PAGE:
number of disputes between Washington and Brussels. The clash
extends even to the continuing contest over the next WTO
director-general, as Beijing and the Trump administration backed
China has also been dealt numerous setbacks at the WTO. The most
prominent among these was Beijing's high-stakes bid, filed in
December 2016, to end China's status as a nonmarket economy at the
WTO. The label gives its trade adversaries wide authority to impose
punishing anti-dumping duties--as high as 1,700%, worth billions of
dollars--whenever they win.
Beijing sent high-level emissaries--including China's WTO
ambassador, Zhang Xiangchen--to the opening of the panel reviewing
its status in Geneva in December 2017. "Normally, I do not attend
panel hearings in disputes," he said.
Then, in May 2019, on the verge of a ruling, China requested
that the panel be suspended. Analysts say it is likely that the
panel was poised to reject China's complaint, reaffirming a bedrock
of international trade law designed to account for the
price-distorting potential of a state-controlled economy. Beijing
didn't explain its retreat, and its Foreign Ministry declined to
Despite the setbacks, Beijing has cast itself as a linchpin of
defending the WTO's top court. China backed the European Union last
year in establishing an interim process to resolve disputes, which
Washington opposed and Tokyo didn't join.
The measure provides an appeal hearing for members until the WTO
court is restored and began seating judges in August. It is
available only to members who sign up. Signatories have risen to at
least 23 from 16 since its launch in April, including U.S. partners
such as Australia, New Zealand and Canada.
The U.S. and the EU had hoped that admitting China to the WTO in
2001 would spur an overhaul of its economic policies but have made
little headway against Beijing, which has campaigned for only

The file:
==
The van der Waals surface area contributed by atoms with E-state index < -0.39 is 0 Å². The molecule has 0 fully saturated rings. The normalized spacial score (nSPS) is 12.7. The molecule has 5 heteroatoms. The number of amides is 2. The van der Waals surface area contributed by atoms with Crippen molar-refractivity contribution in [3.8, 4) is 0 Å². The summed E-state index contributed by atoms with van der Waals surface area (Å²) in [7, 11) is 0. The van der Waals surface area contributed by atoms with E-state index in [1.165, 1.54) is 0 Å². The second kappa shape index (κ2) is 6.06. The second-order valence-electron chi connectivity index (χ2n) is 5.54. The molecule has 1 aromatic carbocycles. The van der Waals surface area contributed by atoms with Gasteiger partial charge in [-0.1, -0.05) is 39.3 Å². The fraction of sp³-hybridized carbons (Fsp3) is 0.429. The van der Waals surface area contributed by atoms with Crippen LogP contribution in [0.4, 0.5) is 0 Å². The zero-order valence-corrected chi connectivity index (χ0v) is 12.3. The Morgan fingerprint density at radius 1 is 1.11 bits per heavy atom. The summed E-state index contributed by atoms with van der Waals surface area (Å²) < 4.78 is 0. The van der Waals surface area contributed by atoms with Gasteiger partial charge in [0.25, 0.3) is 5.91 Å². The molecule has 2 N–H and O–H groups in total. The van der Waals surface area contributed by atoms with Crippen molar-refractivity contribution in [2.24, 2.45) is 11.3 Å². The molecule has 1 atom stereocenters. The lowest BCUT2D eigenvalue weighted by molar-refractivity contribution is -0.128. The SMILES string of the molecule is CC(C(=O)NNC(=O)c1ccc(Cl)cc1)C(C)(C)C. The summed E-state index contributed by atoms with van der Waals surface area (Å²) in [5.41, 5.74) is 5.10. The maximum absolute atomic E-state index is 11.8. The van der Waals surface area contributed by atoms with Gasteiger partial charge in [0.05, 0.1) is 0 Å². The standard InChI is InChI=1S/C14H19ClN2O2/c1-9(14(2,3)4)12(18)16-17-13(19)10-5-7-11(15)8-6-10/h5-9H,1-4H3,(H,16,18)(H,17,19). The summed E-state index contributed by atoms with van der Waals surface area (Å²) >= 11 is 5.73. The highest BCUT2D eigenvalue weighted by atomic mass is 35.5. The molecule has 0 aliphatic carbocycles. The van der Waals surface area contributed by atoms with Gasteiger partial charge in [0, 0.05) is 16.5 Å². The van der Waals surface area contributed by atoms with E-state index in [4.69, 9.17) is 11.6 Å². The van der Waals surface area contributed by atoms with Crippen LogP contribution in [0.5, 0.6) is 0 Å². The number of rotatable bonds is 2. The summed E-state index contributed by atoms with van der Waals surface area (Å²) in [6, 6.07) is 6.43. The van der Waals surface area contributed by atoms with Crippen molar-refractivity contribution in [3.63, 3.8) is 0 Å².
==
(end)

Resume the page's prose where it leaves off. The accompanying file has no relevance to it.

As Beijing has worked more closely with Europe on WTO issues in
recent years, Brussels has indicated that its appetite for pushing
Beijing to make changes may be waning.
It wouldn't be helpful "for the EU to focus its proposals for
common initiatives on bilateral issues that are controversial for
the EU and China, such as trade-distorting subsidies for
state-owned enterprises and the trade impact of forced technology
transfer," the EU said in a May position paper on EU-China trade
China and the EU agreed in principle last month on an investment
accord promising Europe greater access to Chinese markets in
exchange for commitments from Beijing to end forced technology
transfer and improve transparency on subsidies for companies. U.S.
officials have expressed concerns that the pact could help China to
deflect pressure for a broader overhaul of its policies.
President Xi Jinping has put an emphasis on the WTO as central
to its efforts on global trade, saying in 2017 that the group is
crucial to "promoting China's transformation from a big trading
nation to a powerful one."
"For our nation, WTO reform is a complex and difficult
multilateral game, with a long way to go," said Huo Jianguo, a
former trade negotiator for China, now vice chairman of state-run
think tank China Society for WTO Studies. "We must expose in this
the narrow-minded intentions of the U.S."
Write to Chuin-Wei Yap at firstname.lastname@example.org
(END) Dow Jones Newswires
January 25, 2021 07:14 ET (12:14 GMT)